Erickson demonstrates his utilization method of entering into the client’s world. He demonstrates his unique approach to working with dreams using a parallel process to stimulate strategic understandings of restrictive family patterns.
This workshop will provide a basic understanding of how to utilize dreamwork in psychotherapy, thereby providing an excellent alternative for patient care - especially when a patient's defenses are strong.
Gridlocked perpetual conflicts often destroy relationships. They repeatedly surface, causing partners endless pain, fear, even trauma. Yet every couple faces them. In this address, Dr. Julie Gottman describes a dyadic therapy method that uncloaks the dreams, history and fears beneath partners’ issues while fostering greater compassion and connection in the couple. An edited film will be shown to demonstrate this intervention.
Revolutionary research in neuroscience and functional genomics documents show how experiences of novelty, environmental enrichment, and exercise (both mental and physical) can optimize gene expression, brain plasticity, healing and life extension in dreams, meditation and spiritual rituals. In this workshop, we will experience the four-stage creative cycle in ourselves and in others.
In this experiential workshop, volunteers will be asked to describe a dream in detail and then to work on it with Dr. Gendlin. It is not necessary to tell everything; private space and silent meditation are essential. The use of Focusing will be demonstrated.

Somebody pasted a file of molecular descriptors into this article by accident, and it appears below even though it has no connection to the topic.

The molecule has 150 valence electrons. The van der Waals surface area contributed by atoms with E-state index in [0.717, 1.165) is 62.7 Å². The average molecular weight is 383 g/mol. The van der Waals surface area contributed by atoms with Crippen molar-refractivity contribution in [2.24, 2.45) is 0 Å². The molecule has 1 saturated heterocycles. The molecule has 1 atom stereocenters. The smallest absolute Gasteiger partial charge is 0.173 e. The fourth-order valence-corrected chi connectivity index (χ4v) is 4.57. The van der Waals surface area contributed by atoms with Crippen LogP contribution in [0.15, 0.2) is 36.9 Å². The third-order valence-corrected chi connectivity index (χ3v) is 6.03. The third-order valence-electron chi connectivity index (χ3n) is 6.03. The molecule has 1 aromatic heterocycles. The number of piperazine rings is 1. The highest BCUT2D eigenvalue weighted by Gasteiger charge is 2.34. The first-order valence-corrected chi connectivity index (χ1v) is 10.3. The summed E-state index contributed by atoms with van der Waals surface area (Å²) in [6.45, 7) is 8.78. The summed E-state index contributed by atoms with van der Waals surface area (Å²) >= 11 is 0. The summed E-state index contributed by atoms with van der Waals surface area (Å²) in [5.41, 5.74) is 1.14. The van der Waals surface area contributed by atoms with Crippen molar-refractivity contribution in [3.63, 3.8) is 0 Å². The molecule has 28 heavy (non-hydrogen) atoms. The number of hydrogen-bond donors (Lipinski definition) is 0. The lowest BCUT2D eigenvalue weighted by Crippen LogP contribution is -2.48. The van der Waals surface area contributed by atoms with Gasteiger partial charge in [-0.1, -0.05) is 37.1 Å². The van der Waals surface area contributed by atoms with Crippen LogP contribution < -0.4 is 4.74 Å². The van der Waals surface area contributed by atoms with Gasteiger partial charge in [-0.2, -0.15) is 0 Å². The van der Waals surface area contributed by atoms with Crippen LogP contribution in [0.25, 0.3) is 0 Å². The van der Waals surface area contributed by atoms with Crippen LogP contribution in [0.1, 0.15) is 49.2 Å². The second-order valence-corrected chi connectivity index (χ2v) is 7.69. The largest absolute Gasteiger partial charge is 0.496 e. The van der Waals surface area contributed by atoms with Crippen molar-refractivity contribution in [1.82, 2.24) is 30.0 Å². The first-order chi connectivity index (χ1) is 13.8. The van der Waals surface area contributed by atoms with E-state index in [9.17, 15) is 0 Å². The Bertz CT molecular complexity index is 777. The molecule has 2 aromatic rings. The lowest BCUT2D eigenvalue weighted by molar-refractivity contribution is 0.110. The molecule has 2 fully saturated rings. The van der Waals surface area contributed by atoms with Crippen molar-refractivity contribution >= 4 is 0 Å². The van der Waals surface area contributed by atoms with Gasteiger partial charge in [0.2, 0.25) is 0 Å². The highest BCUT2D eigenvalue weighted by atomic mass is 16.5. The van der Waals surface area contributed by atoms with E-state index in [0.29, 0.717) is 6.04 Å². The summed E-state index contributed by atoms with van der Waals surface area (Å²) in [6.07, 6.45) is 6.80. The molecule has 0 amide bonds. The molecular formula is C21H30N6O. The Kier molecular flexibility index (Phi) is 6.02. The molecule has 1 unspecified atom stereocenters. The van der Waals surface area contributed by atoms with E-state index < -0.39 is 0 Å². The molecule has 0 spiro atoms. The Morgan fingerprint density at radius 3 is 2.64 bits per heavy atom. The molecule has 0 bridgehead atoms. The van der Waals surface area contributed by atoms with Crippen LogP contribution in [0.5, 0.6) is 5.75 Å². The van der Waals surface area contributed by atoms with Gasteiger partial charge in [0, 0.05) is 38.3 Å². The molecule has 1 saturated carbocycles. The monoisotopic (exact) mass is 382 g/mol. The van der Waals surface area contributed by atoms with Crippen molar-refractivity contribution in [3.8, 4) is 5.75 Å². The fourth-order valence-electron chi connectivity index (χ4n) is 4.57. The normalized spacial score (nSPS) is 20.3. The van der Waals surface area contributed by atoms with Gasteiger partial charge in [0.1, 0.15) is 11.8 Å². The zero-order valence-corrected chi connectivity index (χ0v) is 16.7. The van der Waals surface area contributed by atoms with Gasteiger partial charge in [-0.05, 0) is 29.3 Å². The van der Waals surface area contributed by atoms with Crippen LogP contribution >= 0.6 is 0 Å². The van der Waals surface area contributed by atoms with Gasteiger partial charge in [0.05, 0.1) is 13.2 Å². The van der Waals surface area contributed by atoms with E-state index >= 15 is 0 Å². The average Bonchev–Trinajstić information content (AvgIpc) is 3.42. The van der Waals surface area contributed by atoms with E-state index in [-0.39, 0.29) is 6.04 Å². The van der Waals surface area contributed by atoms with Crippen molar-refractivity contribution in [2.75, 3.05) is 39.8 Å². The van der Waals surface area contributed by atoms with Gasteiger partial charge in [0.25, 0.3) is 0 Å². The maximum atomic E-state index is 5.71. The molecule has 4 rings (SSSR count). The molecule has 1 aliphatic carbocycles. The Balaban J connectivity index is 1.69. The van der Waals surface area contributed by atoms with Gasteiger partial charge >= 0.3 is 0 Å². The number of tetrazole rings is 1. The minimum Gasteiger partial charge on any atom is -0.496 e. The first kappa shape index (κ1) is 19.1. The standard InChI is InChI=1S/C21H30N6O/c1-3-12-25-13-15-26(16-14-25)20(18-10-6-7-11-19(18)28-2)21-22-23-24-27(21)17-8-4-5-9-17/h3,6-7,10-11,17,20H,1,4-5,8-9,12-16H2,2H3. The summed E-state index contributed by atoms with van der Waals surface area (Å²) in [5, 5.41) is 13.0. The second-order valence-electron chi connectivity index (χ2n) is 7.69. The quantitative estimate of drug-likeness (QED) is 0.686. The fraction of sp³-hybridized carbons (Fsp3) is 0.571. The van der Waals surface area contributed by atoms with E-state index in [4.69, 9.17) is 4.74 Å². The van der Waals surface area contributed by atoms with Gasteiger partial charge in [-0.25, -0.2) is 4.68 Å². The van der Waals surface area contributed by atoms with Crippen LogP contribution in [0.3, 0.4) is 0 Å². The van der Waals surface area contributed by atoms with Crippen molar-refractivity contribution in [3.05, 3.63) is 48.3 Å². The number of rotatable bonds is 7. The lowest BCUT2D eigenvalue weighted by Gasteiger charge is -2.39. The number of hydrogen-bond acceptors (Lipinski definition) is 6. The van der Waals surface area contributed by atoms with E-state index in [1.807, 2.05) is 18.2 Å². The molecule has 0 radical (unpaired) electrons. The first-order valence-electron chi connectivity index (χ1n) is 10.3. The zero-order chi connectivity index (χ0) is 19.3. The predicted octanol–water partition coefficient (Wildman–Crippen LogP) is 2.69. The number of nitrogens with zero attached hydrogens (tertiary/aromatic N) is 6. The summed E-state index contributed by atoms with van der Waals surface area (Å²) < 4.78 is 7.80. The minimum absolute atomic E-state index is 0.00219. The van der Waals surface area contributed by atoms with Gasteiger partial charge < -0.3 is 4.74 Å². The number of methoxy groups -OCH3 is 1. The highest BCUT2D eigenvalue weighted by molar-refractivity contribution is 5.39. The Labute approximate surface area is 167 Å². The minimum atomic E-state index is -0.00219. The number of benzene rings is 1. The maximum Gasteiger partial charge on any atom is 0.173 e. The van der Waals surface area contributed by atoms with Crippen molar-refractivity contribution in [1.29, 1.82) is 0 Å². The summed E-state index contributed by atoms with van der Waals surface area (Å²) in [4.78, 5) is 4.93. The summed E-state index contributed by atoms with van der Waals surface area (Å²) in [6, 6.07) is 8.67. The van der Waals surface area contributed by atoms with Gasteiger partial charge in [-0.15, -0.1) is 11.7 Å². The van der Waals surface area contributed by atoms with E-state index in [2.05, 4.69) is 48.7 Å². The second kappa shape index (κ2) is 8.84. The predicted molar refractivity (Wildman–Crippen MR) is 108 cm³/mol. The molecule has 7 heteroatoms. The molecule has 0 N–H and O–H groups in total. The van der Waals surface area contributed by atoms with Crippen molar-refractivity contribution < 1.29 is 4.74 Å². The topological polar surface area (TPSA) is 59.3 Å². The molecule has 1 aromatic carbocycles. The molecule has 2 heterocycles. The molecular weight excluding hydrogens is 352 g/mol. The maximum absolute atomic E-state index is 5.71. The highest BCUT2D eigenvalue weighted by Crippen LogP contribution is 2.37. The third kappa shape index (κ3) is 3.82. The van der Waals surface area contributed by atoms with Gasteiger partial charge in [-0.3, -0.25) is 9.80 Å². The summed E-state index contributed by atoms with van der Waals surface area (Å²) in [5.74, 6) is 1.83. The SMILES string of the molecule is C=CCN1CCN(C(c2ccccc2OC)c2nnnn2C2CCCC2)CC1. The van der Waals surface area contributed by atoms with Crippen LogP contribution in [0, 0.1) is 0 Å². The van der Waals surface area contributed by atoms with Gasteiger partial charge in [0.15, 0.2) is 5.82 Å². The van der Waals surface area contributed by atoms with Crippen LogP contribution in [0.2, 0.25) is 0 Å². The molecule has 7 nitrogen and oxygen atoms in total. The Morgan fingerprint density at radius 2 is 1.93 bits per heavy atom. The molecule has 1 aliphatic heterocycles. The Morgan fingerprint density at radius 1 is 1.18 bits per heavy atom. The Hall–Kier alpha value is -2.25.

Demonstrations of how the ideodynamics of Erickson's hand levitation approach is expanded into a variety of innovative approaches to the replay and positive reconstruction of negative dream experiences.
Dreams are a non-threatening way in which the subconscious mind expresses information and gives clues to solutions within the patient's own frame of reference. Ericksonian techniques in the utilization of dreams will demonstrate how to guide development and help people find ways to accept and learn from each experience that life sends our way.
Dreaming is a vital, nightly function of the brain. Disturbing dreams or recurrent nightmares are frequent symptoms of an acute focus on unresolved conflicts and events. Clients can learn to reclaim comforting sleep even before the overt reasons for seeking therapy are directly addressed. The potential of individualized metaphors structured within lucid dreaming empowers clients to "seize" the night." Hypnotic techniques offer an intriguing path that bypasses a client's ingrained fear of "falling to sleep."
Dreaming is a natural human function from early childhood to late maturity. Beginning with Freud and Jung the practice of clinical psychology centered originally on dream analysis. The importance of dreaming has fallen into neglect in most contemporary therapies. This workshop offers practical cues for working with dreams to benefit participants own techniques, selfknowledge and their client's psychic equilibrium.